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Reeves remembered as a community friend

Sun 14 Aug 2011 In: New Zealand Daily News View at Wayback View at NDHA

Sir Paul Reeves The gay and HIV communities are acknowledging the close support they received from ex-Governor General Sir Paul Reeves who died this morning due to cancer. A senior and moderate figure in the Anglican church at the time of the mid-1980s final push for decriminalisation of homosexuality, Reeves helped counter anti-gay elements in that church and other conservative denominations. Soon after he became Governor General he signed into law the groundbreaking legislation decriminalising homosexuality. Reeves also became the first patron of the NZ AIDS Foundation, bestowing much mana on that organisation at the height of the terrifying first appearance of the then-deadly virus which was decimating the gay community. By becoming the organisation's patron Reeves drew attention to the fact that, although HIV/AIDS was overwhelmingly affecting gay men, it was an issue which the whole population needed to be concerned about, says the NZAF's Executive Director at the time, Warren Lindberg. “We needed to organise as a gay community to fight HIV and we couldn't have done it without the support of the wider society,” remembers Lindberg. He says Reeves was not content to just lend his name to the cause, he was prepared to be actively involved. “He was always available when we wanted his advice and was generous with his time.” HIV activist and early NZAF Board member Bruce Kilmister says Reeves was “out there” in his support for initiative supporting people with HIV. “He was right there at the beginning of World AIDS Day and the decision to use it as a fuindraiser for the Wellness Fund supporting financially stresse people struggling with the virus.” And in embracing positive people and the NZAF's fight to stop the epidemic “Sir Paul helped enormously with the destigmatisation of the virus and of the people with it or at risk of contracting it, nearly all of whom were gay men." Kilmister says Reeves also helped provide political and bureaucratic stability to underpin governmental backing of the battle against HIV and its effects. "There were people within the corridors of political power lobbying strongly against the use of public money to counter HIV," says Kilmister. “But once Sir Paul as Governor General lent his name and the prestige of his office to the cause that particular part of the fight was effectively over.” However, Reeves was supportive of the gay community's fight against HIV even before becoming Governor General says a noted gay rights activist and early NZAF trust board member. Bill Logan says the NZAF was set up just as Reeves was coming into office as Governor-General. "We had sorted him out, Bruce Burnett and I, as a potential trustee of the AIDS Foundation, and he accepted. And I heard from contacts in the Government that this was an outstandingly sensible and fortuitous choice for us to have made," Logan recalls. "Then I heard that he was to become Governor-General and the Board got this message that unfortunately he couldn't now join the Board. And everyone was devastated. And I said: 'Look, he's about to become Governor-General'. And so it was sort of automatic that he became patron." "But he wasn't just a passive patron,” says Logan. “There were points at which there were conflicts within the Foundation, the kind of conflicts that happen in every organisation in New Zealand between Auckland and Wellington - you know, Queen St is full of people walking up and down the streets kicking the parking meters swearing about their Wellington branch, and Lambton Quay is full of people walking up and down swearing about their Auckland branch. There was one of those kind of conflicts and it was quite unable to be resolved. I was in the Wellington branch and not on the Board at this later stage and we had these disagreements and the Board just wasn't being at all helpful. It would never meet or talk or anything. And eventually I suggested we go to the Patron. We bowled up at Government House and he said 'Yes', he'd intervene. He wrote a letter essentially saying: 'Be sensible, talk to these guys', and it sorted things out completely." Logan says that was a very unusual thing for a Patron to do, pointing out that Reeves did not take sides but was active in a way that you wouldn't expect a Patron who was the Governor-General to be active in sorting out disputes. Of Reeve's important part in our history when he signed the Homosexual Law Reform Bill into law "I don't think he had any difficulty doing that at all," Logan says. "He was on our side." Logan says Reeves was very down to earth, as is his wife Beverley, Lady Reeves. "I think he was more human than most people that get to that position. And he kept that humanity in a way which is admirable."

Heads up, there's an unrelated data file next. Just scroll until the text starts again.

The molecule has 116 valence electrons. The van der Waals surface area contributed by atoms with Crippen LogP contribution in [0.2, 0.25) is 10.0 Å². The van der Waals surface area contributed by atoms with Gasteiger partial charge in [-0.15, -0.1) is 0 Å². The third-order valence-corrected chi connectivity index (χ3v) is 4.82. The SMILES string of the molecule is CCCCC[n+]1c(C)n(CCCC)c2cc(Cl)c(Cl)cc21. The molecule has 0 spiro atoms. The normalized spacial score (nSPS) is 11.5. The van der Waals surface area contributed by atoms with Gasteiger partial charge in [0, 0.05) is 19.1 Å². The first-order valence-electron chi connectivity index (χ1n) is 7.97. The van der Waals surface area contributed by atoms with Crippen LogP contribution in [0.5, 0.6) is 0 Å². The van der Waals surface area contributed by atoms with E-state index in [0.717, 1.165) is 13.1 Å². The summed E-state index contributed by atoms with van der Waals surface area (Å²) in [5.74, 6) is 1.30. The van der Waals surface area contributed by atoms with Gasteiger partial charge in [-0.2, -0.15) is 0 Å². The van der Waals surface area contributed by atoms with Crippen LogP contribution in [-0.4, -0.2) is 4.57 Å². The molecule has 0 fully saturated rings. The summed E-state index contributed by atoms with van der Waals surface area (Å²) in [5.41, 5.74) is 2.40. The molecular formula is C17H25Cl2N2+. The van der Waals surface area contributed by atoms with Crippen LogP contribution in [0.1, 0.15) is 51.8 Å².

Credit: Daily News staff

First published: Sunday, 14th August 2011 - 4:45pm

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